Commentary on the Gospel of
Memorial of Saints Timothy and Titus, bishops
Blessed are you, Father, Lord of heaven and earth;
you have revealed to little ones the mysteries of the Kingdom. Matthew 11:25
Timothy and Titus must have been special - to have worked with Paul and to have proclaimed "God’s marvelous deeds to all the nations." (Psalm 96)
I picture them as straitening out a lot of conflicts and of appointing /ordaining a number of priests, as they went from one place to another. I'm reminded of wise bishops today who bring the Good News to difficult, challenging and marginal places, and who appoint pastors for the right situations, who are bridge-builders and reconcilers.
The gospel really moves me and humbles me. How does the Kingdom actually work, grow, flourish? Jesus tells us that it is like the farmer who marvels at the growth: "he knows not how." Jesus says, "It is like a mustard seed." The smallest of seeds bringing forth this large bush.
Each of us could ask, "How is it going to work out that I live my Baptism?" Or, much more concretely, "How is my marriage going to work out?" "How am I going to cope with the conflicts at work?" "How am I going to work through my aging?" Or, how am I going to face this discernment or that decision?" Or, "What are the mechanisms and processes by which I'll become less self-centered and less impatient and judgmental, and more of a reconciler and healer?" Or, "Will I go 'all in' with Jesus and hear the cry of the poor, in my context, and work toward making a difference? And, how will that grace happen in me?"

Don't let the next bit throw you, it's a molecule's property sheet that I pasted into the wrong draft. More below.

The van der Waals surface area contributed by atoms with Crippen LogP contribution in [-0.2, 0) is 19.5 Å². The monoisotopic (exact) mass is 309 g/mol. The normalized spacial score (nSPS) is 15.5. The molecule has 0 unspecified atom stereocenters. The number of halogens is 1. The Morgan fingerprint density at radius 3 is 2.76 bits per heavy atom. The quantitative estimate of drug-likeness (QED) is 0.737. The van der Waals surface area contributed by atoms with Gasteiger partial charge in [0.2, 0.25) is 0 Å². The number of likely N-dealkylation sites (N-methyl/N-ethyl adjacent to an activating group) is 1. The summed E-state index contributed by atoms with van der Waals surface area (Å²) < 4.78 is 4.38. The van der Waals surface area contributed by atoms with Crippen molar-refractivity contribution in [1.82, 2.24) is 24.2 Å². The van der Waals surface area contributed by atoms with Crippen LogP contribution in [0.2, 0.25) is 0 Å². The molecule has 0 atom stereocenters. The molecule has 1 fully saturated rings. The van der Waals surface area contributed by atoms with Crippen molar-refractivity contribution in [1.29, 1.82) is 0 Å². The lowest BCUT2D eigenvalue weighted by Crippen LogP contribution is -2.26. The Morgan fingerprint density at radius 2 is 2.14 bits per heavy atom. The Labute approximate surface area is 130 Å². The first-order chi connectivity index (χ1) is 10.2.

Like the farmer in the two examples Jesus gives for how the Kingdom will grow - really what all our questions are about - we have work to do. The seeds need to be planted. The soil has to be prepared. But, the rest? We don't know how exactly.
What's moving to me is that I don't need to "know;" I just need to "trust." Things work out differently when I trust. When I expect it to work. I plan that way. I shape a path and am open to it when it arrives and I make steps along it - not confused or reluctantly, but confidently and joyfully. Trust, that the little things I do matters, and trust that God will do the rest, is very powerful. What God needs from me is a little trust, and an open and cooperative heart. That is really insightful and consoling. It contrasts with my too often skeptical and jaded approach. It really contrasts with any form of self-pity which freezes out grace. It contrasts with reluctance born of comfort with the way things are. (All of us have the experience that we'll put up with a lot of pain and misery, rather than be open to any change at all.)
Trust and a cooperative heart anticipate God's creative goodness, all the time - certainly in the darkest and most discouraging times, but also in the day to day. Day to day receptivity to grace is transformative. It sees what I don't see when I'm crabby. It hears hurt and pain in others, who before had only driven me nuts.
God does really care about us, really does desire unity and the "harvest" that comes from our working at little acts of love and heroic sacrifices for the sake of those most in need. All I need to do is remember God's desire and trust that I simply need to cooperate with God's graces and trust in the outcome.
I'm not naive about how difficult it will be. I'm not overlooking that there are people who seemingly not trusting and cooperating. I'm not unaware that sometimes "enemies" are sowing "weeds" in the field to frustrate the harvest. I just know that trusting is better than not. I know that trusting more easily leads me to the desire to fall into the hands of a loving God - no matter what.
Dear Jesus, thank you for consoling us today with this confidence building invitation to trust in you. I want to act on that trust today, knowing that you who begins these good things in me will see them to completion. Calm my fears; sooth my skepticism; fill me with hope - and may your Kingdom come and your will be done in me as you desire it.